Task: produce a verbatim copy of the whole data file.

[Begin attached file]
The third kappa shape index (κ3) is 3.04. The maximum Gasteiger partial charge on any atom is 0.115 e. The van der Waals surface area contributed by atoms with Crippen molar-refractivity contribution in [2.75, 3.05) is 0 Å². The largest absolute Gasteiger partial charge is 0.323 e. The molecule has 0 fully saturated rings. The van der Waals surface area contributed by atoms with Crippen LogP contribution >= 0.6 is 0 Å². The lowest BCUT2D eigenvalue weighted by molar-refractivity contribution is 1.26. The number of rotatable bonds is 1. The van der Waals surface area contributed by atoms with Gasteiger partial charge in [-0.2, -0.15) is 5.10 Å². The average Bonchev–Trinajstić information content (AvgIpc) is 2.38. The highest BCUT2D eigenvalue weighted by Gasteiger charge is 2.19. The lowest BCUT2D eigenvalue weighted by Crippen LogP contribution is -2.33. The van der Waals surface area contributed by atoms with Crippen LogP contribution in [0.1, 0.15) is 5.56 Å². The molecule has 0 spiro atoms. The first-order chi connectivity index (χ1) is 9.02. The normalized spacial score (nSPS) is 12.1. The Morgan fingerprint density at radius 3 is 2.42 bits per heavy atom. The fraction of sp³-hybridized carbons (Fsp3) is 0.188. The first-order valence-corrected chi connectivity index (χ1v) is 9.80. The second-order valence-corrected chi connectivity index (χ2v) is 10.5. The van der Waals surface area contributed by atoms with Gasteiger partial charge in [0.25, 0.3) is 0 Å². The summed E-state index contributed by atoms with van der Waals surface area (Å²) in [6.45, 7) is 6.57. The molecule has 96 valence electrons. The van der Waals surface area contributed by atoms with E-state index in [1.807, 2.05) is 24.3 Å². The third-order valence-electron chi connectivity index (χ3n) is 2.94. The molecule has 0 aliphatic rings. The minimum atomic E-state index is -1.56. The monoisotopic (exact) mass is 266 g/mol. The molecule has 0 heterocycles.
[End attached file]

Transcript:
The third kappa shape index (κ3) is 3.04. The maximum Gasteiger partial charge on any atom is 0.115 e. The van der Waals surface area contributed by atoms with Crippen molar-refractivity contribution in [2.75, 3.05) is 0 Å². The largest absolute Gasteiger partial charge is 0.323 e. The molecule has 0 fully saturated rings. The van der Waals surface area contributed by atoms with Crippen LogP contribution >= 0.6 is 0 Å². The lowest BCUT2D eigenvalue weighted by molar-refractivity contribution is 1.26. The number of rotatable bonds is 1. The van der Waals surface area contributed by atoms with Gasteiger partial charge in [-0.2, -0.15) is 5.10 Å². The average Bonchev–Trinajstić information content (AvgIpc) is 2.38. The highest BCUT2D eigenvalue weighted by Gasteiger charge is 2.19. The lowest BCUT2D eigenvalue weighted by Crippen LogP contribution is -2.33. The van der Waals surface area contributed by atoms with Crippen LogP contribution in [0.1, 0.15) is 5.56 Å². The molecule has 0 spiro atoms. The first-order chi connectivity index (χ1) is 9.02. The normalized spacial score (nSPS) is 12.1. The Morgan fingerprint density at radius 3 is 2.42 bits per heavy atom. The fraction of sp³-hybridized carbons (Fsp3) is 0.188. The first-order valence-corrected chi connectivity index (χ1v) is 9.80. The second-order valence-corrected chi connectivity index (χ2v) is 10.5. The van der Waals surface area contributed by atoms with Gasteiger partial charge in [0.25, 0.3) is 0 Å². The summed E-state index contributed by atoms with van der Waals surface area (Å²) in [6.45, 7) is 6.57. The molecule has 96 valence electrons. The van der Waals surface area contributed by atoms with E-state index in [1.807, 2.05) is 24.3 Å². The third-order valence-electron chi connectivity index (χ3n) is 2.94. The molecule has 0 aliphatic rings. The minimum atomic E-state index is -1.56. The monoisotopic (exact) mass is 266 g/mol. The molecule has 0 heterocycles.